It’s the latest craze sweeping the playgrounds and selling out in shops — but one Dundee primary school has now banned fidget spinners.
Traders in the city have been struggling to keep up with demand for the colourful, propeller-shaped gadgets, originally created to help develop fine motor skills in children with autism and other special education needs.
But Craigiebarns Primary has put a blanket ban on the devices — including kids using them in the playground.
In a memo sent to parents, it said children were no longer allowed to bring them into school, as they were “a distraction”.
It added: “This also includes the playground as if they were to be thrown they could really hurt someone. Please keep these fancy fidgets at home. Thank you for your support in this.”
One parent told the Tele that her kids were devastated by the ban.
Paula Carr, 40, who has two children at Craigiebarns, said: “The school seems to be taking it a bit far.
“The kids are not very happy. They were saying it was because of an accident where one of the toys hit a kid in the eye.
“My kids are upset by this though especially my son who is in primary two. He’s devastated by it.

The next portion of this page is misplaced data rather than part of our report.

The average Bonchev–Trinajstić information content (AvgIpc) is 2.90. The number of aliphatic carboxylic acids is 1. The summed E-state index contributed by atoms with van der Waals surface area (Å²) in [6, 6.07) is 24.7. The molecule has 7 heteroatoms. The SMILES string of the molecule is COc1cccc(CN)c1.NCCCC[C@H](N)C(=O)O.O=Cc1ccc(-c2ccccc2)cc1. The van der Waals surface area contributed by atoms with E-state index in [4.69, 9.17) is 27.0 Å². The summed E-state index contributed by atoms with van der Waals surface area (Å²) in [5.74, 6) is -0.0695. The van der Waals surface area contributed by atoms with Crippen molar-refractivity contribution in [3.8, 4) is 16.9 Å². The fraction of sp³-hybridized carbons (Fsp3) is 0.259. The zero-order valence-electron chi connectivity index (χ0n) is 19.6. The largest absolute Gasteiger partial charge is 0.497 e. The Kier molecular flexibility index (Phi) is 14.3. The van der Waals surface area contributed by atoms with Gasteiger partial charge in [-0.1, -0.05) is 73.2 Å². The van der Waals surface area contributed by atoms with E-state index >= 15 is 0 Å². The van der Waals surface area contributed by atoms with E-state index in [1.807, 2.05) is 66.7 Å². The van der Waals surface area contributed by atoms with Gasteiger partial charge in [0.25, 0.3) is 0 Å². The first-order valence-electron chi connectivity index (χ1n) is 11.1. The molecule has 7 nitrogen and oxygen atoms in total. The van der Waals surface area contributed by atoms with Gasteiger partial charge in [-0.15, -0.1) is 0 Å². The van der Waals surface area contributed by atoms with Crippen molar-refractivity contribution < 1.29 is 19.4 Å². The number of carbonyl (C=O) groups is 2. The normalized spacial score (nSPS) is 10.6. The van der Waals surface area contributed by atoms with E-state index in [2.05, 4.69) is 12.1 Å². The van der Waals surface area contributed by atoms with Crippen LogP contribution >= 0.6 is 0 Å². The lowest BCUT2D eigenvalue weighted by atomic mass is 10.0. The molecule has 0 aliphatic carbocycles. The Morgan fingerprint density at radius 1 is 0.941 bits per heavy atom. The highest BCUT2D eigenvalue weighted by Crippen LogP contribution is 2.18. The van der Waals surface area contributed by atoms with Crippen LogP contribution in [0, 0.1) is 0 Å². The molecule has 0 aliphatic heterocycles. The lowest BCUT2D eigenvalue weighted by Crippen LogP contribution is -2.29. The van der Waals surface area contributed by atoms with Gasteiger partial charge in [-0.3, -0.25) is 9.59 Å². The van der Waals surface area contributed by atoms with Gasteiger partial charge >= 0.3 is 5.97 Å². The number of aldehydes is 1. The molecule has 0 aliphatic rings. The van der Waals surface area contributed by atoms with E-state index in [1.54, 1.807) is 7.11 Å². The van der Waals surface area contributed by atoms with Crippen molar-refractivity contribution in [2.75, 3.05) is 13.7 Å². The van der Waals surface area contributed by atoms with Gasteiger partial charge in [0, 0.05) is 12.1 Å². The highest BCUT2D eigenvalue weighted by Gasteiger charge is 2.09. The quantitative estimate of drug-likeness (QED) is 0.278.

“We had said to him it was OK to put the toy in his school bag and take it out after class but they were given into trouble for even taking them out in the playground and now they’re banned altogether. It seems a bit much.”
Marlyn Sherman, 66, whose granddaughter Farrah Sherman — aged five — attends the school, said: “I can understand this for safety reasons because if they are thrown or not used sensibly then someone could get hurt.
“However, I don’t mind if it is not affecting lessons.
“Kids should be able to have them in the playground.”
Ashleigh Heard, 28, a sales assistant from Douglas, said her son Aiden Provan, nine, was a fan of the toys.
But she added: “I get why they are banned and I agree with why the school has banned them because they can be dangerous.”
Parent Nikki Dye, 32, a finance and human resource administration worker, said: “They shouldn’t be allowed in class if they are causing a distraction but if not then I don’t see the problem.”
A spokesman for Dundee City Council said: “The school has taken a decision and this has been communicated to parents and families.
“Specific learning aids will be provided to any pupils who have been found to need them following assessment.”